Now this can be brought about only through the grace of the Holy Spirit, by which the charity that fulfills the law is diffused in our hearts.  For as Romans 6:23 says, “The grace of God is eternal life.”  But the Old Law was unable to confer this grace, since this was reserved to Christ.  For as John 1:17 says, “The law was given by Moses; grace and truth came by Jesus Christ.”  Hence, the Old Law is, to be sure, good, but it is an imperfect good—this according to Hebrews 7:19 (“The Law brought nothing to perfection”).


Reply to objection 1:  The Lord is speaking here about ceremonial precepts, which are called “not good” because they did not confer the grace through which men are washed of sin—even though precepts of this sort did show men to be sinners.  That is why the verse expressly says, “and judgments in which they shall not live,” i.e., judgments through which they cannot acquire the life of grace, “and I polluted them in their own gifts,” i.e., I showed them to be polluted “when, because of their sins, they offered everything that opened the womb.”


Reply to objection 2:  The Law is said to have killed not as an efficient cause but as an occasion—and this because of its imperfection, viz., insofar as it did not confer the grace through which men would be able to fulfill what it commanded or to avoid what it forbade.  And so this occasion was not given, but was instead taken by men.  Hence, in the same place the Apostle says, “For sin, taking the occasion, seduced me through the commandment, seduced me, and by it killed me.”  It is for this same reason that he says, “The law entered in that sin might abound,” where ‘that’ implies succession rather than causality—viz., insofar as men, taking the occasion from the Law, sinned more abundantly, both because their sin was more grave after it had been prohibited by the Law, and also because concupiscence increased, since we desire all the more what is forbidden to us.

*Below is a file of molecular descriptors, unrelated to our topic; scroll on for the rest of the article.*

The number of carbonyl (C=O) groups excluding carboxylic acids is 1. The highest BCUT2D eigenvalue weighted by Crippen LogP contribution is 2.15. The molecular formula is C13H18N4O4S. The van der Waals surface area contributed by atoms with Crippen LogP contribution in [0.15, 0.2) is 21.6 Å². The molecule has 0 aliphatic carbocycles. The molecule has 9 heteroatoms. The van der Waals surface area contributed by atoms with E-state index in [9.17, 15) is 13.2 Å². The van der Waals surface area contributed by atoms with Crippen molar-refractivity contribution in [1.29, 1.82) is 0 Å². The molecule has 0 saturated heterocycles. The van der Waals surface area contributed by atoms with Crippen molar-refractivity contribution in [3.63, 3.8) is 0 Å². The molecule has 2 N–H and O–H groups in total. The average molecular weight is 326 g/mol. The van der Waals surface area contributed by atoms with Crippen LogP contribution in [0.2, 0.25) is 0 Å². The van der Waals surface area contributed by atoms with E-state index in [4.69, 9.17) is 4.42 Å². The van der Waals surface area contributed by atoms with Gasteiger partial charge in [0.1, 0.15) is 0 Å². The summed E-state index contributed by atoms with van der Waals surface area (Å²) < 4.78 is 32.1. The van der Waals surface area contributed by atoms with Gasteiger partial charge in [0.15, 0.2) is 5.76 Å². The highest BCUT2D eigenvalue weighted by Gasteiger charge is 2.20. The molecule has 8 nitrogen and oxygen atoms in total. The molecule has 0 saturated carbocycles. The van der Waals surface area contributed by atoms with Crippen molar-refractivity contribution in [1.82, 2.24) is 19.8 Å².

Reply to objection 3:  The yoke of the Law could not have been obeyed without the help of grace, which the Law did not give.  For Romans 9:16 says, “So then it is not of him who wills, nor of him who runs”—i.e., to will and to run within God’s precepts—“but of God who shows mercy.”  Hence, Psalm 118:32 says, “I have run the way of Your commandments, since You enlarged my heart”—i.e., through the gift of grace and of charity.





I-II, q. 90, The Essence of Law

I-II, q. 91, The Different Kinds of Law

I-II, q. 92, The Effects of Law


Eternal law

I-II, q. 93, Eternal Law

Natural law

I-II, q. 94, The Natural Law

Human law

I-II, q. 95, Human Law

I-II, q. 96, The Force of Human Law

I-II, q. 97, Changes in Human Law

The old law

I-II, q. 98, The Old Law

I-II, q. 99, The Precepts of the Old Law

I-II, q. 100, The Moral Precepts of the Old Law

I-II, q. 101, The Ceremonial Precepts of the Old Law in Themselves

I-II, q. 102, The Causes of the Ceremonial Precepts

I-II, q. 103, The Duration of the Ceremonial Precepts

I-II, q. 104, The Judicial Precepts of the Old Law

I-II, q. 105, The Nature of the Judicial Precepts

The new law

I-II, q. 106, The Law of the Gospel, called the New Law, in Itself

I-II, q. 107, The Relation between the Old Law and the New Law

I-II, q. 108, The Contents of the New Law